IHS has released its list of video surveillance trends for 2014.
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Market research firm IHS on Tuesday released its annual whitepaper outlining the top trends it expects to see in the video surveillance market in the coming year. As with most years, IHS is predicting that demand for video surveillance solutions will continue to increase as the global market is expected to grow by more than 12 percent in 2014. The emergence of big data is also anticipated to be a big focus within the industry. Here’s a look at the top 10 video surveillance trends for 2014 along with what Niall Jenkins, research manager for video surveillance and security services at IHS, had to say about each:
1. Video Surveillance: The Star Markets for 2014
IHS has been researching the video surveillance equipment market for more than 10 years. During this time, the market has grown quickly, most years at a double digit rate. The year 2014 will be no exception. IHS forecasts that the global market will grow by more than 12 percent. Within the global market, IHS has identified fixed-dome and 180/360-degree network cameras as the fastest growing product segments, and the city surveillance and utilities/energy sectors as the vertical markets to watch.
2. Big Data: Crowd Sourcing Video Surveillance and Social Media Analytics
The prevalence of smart phones, with cameras and internet connectivity—combined with social media apps such as Vine or Instagram—has led to the first “crowd sourced” data collection for an investigation in 2013, following the Boston Marathon bombings.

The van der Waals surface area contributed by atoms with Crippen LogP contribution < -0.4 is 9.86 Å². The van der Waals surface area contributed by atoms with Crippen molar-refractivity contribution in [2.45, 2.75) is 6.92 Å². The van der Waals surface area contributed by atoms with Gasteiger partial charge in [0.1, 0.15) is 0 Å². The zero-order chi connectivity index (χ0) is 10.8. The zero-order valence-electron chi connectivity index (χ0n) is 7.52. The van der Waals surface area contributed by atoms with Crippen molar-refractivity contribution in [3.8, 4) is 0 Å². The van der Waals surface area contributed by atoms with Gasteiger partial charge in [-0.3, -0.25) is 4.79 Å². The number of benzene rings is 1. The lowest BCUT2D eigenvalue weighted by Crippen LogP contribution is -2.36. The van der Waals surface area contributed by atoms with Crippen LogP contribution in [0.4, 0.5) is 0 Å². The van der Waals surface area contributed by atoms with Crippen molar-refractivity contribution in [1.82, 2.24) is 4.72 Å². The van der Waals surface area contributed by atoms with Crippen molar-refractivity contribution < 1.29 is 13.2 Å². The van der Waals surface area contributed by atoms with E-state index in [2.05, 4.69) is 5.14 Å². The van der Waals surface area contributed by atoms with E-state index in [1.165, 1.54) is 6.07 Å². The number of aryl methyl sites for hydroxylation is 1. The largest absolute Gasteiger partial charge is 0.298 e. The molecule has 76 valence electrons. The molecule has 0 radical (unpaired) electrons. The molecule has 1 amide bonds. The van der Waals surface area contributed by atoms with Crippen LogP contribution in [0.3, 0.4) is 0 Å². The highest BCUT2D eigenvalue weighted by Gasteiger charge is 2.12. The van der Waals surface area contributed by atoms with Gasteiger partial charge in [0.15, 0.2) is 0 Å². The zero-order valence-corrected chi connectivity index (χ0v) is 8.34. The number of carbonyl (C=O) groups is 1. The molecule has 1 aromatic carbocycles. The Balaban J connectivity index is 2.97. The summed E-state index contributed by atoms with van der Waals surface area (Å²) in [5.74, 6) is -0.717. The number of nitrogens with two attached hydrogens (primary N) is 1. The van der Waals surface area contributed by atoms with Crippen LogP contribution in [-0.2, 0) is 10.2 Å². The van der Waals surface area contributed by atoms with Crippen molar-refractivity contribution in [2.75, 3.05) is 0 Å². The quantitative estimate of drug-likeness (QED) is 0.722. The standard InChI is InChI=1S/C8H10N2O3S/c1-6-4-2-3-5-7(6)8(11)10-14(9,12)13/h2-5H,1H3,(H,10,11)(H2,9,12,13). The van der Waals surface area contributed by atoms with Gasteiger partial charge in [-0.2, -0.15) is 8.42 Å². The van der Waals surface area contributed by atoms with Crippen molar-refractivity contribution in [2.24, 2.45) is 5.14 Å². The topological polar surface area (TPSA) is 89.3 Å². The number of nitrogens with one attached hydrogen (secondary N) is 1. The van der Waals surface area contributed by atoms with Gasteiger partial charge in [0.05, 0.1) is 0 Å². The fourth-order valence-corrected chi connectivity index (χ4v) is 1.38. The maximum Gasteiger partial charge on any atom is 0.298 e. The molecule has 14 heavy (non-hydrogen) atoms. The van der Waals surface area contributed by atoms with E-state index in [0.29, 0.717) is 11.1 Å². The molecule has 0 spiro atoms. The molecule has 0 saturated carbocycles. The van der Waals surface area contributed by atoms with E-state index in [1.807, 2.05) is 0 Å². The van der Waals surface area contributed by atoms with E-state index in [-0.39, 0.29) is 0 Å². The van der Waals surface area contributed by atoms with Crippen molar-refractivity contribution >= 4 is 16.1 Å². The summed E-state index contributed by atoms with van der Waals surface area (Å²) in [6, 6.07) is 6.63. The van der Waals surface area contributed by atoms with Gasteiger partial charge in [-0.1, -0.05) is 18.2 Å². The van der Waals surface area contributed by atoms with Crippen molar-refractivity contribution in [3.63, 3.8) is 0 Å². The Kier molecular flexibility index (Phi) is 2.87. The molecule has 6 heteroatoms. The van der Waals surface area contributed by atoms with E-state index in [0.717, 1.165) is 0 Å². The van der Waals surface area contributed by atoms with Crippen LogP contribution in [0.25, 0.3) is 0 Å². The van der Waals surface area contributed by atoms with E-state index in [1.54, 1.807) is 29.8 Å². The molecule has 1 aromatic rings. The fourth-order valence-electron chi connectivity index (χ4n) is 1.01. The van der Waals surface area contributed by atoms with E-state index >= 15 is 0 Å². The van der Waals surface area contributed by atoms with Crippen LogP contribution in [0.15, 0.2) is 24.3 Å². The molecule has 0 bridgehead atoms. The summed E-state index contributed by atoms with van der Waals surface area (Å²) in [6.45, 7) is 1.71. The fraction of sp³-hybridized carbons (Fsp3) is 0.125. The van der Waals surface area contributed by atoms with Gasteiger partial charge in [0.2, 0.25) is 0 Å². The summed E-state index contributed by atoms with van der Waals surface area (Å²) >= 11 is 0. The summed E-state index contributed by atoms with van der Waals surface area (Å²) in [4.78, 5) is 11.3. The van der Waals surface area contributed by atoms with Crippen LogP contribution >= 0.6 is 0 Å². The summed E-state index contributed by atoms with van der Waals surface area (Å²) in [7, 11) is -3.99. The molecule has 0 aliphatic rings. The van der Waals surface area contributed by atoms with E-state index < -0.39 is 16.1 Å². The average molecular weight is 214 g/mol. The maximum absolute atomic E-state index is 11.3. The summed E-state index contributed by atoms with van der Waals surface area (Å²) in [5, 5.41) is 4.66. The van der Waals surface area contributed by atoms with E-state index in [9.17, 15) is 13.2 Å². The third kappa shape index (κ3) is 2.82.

Now that the trend has begun, IHS predicts it is likely that police forces will increasingly request, and need to manage, crowd sourced video surveillance data. While this will allow law enforcement agencies to react more quickly, especially with the use of social media monitoring, it will also create data analysis and manipulation challenges. Meeting these challenges will provide systems integrators and software vendors with a new opportunity to create solutions that improve police incident responses in 2014 and beyond.
3. Cloud-Based Video Surveillance Opens Markets in China
In China, the concept of the cloud is becoming increasingly popular, especially as the telecom infrastructure matures. As network bandwidth improves and network product pricing declines, cloud-based video surveillance solutions are drawing the attention of more suppliers. While a cloud based solution is not a compulsory choice, it does represent a great opportunity to leverage the massive demand for civil video surveillance.
With more attention and an increasing customer base, IHS predicts that cloud-based video surveillance solutions will be defined by the value created in the applications it offers to customers. With more than one billion potential users in China, getting the right mix of product and security features will be a successful combination.
4. Thermal Cameras Hit the Commercial Market
IHS forecasts that the video surveillance product market that will see the largest average selling price (ASP) decline during the next few years will be the un-cooled thermal camera market. While the number of un-cooled thermal camera units shipped to the commercial security industry suggests that the market has not yet been commoditized, increased competition, new products and new end-user markets will mean 2014 is a breakthrough year for the technology.
5. Panoramic Cameras – Providing the Full Picture